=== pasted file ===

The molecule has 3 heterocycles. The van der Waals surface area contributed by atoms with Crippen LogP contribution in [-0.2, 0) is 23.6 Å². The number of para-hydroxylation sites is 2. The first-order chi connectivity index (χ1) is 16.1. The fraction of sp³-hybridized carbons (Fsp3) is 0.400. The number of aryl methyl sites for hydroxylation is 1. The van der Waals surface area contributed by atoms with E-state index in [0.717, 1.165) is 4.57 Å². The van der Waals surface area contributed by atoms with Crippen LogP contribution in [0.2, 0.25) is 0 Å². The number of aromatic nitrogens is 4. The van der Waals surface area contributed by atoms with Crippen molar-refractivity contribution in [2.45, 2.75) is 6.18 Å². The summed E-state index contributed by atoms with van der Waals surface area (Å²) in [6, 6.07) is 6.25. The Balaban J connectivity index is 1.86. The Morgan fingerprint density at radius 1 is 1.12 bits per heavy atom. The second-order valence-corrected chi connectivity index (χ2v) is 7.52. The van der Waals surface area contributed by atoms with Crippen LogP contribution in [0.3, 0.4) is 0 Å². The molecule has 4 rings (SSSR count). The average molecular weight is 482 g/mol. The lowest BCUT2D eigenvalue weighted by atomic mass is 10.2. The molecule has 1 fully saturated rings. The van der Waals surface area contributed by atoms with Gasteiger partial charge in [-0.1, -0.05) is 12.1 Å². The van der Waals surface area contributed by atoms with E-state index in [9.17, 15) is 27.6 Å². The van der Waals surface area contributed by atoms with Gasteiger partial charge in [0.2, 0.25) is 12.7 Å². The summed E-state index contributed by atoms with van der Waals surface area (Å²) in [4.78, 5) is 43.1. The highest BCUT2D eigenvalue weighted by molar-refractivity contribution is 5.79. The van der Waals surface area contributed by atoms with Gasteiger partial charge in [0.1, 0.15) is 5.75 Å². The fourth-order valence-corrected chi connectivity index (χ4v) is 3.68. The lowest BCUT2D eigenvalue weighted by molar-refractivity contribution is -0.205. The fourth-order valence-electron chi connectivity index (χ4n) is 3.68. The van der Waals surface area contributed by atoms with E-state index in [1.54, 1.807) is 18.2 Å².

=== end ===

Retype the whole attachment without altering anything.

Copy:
The molecule has 3 heterocycles. The van der Waals surface area contributed by atoms with Crippen LogP contribution in [-0.2, 0) is 23.6 Å². The number of para-hydroxylation sites is 2. The first-order chi connectivity index (χ1) is 16.1. The fraction of sp³-hybridized carbons (Fsp3) is 0.400. The number of aryl methyl sites for hydroxylation is 1. The van der Waals surface area contributed by atoms with E-state index in [0.717, 1.165) is 4.57 Å². The van der Waals surface area contributed by atoms with Crippen LogP contribution in [0.2, 0.25) is 0 Å². The number of aromatic nitrogens is 4. The van der Waals surface area contributed by atoms with Crippen molar-refractivity contribution in [2.45, 2.75) is 6.18 Å². The summed E-state index contributed by atoms with van der Waals surface area (Å²) in [6, 6.07) is 6.25. The Balaban J connectivity index is 1.86. The Morgan fingerprint density at radius 1 is 1.12 bits per heavy atom. The second-order valence-corrected chi connectivity index (χ2v) is 7.52. The van der Waals surface area contributed by atoms with Crippen LogP contribution in [0.3, 0.4) is 0 Å². The molecule has 4 rings (SSSR count). The average molecular weight is 482 g/mol. The lowest BCUT2D eigenvalue weighted by atomic mass is 10.2. The molecule has 1 fully saturated rings. The van der Waals surface area contributed by atoms with Gasteiger partial charge in [-0.1, -0.05) is 12.1 Å². The van der Waals surface area contributed by atoms with E-state index in [9.17, 15) is 27.6 Å². The van der Waals surface area contributed by atoms with Gasteiger partial charge in [0.2, 0.25) is 12.7 Å². The summed E-state index contributed by atoms with van der Waals surface area (Å²) in [4.78, 5) is 43.1. The highest BCUT2D eigenvalue weighted by molar-refractivity contribution is 5.79. The van der Waals surface area contributed by atoms with Gasteiger partial charge in [0.1, 0.15) is 5.75 Å². The fourth-order valence-corrected chi connectivity index (χ4v) is 3.68. The lowest BCUT2D eigenvalue weighted by molar-refractivity contribution is -0.205. The fourth-order valence-electron chi connectivity index (χ4n) is 3.68. The van der Waals surface area contributed by atoms with E-state index in [1.54, 1.807) is 18.2 Å².